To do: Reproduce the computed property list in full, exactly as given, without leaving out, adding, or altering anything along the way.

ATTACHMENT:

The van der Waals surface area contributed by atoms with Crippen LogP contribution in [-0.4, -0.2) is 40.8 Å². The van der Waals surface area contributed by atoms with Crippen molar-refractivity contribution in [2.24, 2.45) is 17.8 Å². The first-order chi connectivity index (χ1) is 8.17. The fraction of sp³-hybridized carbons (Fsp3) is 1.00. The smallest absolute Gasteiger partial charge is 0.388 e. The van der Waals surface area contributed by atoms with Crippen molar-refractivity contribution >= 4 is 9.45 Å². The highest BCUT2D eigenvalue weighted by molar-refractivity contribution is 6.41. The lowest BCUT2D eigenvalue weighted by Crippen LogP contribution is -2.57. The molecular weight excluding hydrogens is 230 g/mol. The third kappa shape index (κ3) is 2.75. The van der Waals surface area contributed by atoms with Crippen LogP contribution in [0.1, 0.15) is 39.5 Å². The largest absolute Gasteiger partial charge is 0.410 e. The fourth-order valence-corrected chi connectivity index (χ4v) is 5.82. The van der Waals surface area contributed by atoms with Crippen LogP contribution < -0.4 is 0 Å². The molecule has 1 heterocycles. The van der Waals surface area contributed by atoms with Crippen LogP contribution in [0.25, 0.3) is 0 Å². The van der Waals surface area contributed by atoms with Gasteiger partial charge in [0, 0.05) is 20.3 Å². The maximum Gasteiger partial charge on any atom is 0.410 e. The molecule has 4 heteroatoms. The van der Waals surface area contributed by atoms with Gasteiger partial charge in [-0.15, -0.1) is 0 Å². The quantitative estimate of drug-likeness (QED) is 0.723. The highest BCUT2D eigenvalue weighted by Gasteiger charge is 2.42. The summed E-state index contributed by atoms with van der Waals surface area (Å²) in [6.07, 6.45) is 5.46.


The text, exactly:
The van der Waals surface area contributed by atoms with Crippen LogP contribution in [-0.4, -0.2) is 40.8 Å². The van der Waals surface area contributed by atoms with Crippen molar-refractivity contribution in [2.24, 2.45) is 17.8 Å². The first-order chi connectivity index (χ1) is 8.17. The fraction of sp³-hybridized carbons (Fsp3) is 1.00. The smallest absolute Gasteiger partial charge is 0.388 e. The van der Waals surface area contributed by atoms with Crippen molar-refractivity contribution >= 4 is 9.45 Å². The highest BCUT2D eigenvalue weighted by molar-refractivity contribution is 6.41. The lowest BCUT2D eigenvalue weighted by Crippen LogP contribution is -2.57. The molecular weight excluding hydrogens is 230 g/mol. The third kappa shape index (κ3) is 2.75. The van der Waals surface area contributed by atoms with Crippen LogP contribution in [0.1, 0.15) is 39.5 Å². The largest absolute Gasteiger partial charge is 0.410 e. The fourth-order valence-corrected chi connectivity index (χ4v) is 5.82. The van der Waals surface area contributed by atoms with Crippen LogP contribution < -0.4 is 0 Å². The molecule has 1 heterocycles. The van der Waals surface area contributed by atoms with Crippen LogP contribution in [0.25, 0.3) is 0 Å². The van der Waals surface area contributed by atoms with Gasteiger partial charge in [0, 0.05) is 20.3 Å². The maximum Gasteiger partial charge on any atom is 0.410 e. The molecule has 4 heteroatoms. The van der Waals surface area contributed by atoms with Gasteiger partial charge in [-0.15, -0.1) is 0 Å². The quantitative estimate of drug-likeness (QED) is 0.723. The highest BCUT2D eigenvalue weighted by Gasteiger charge is 2.42. The summed E-state index contributed by atoms with van der Waals surface area (Å²) in [6.07, 6.45) is 5.46.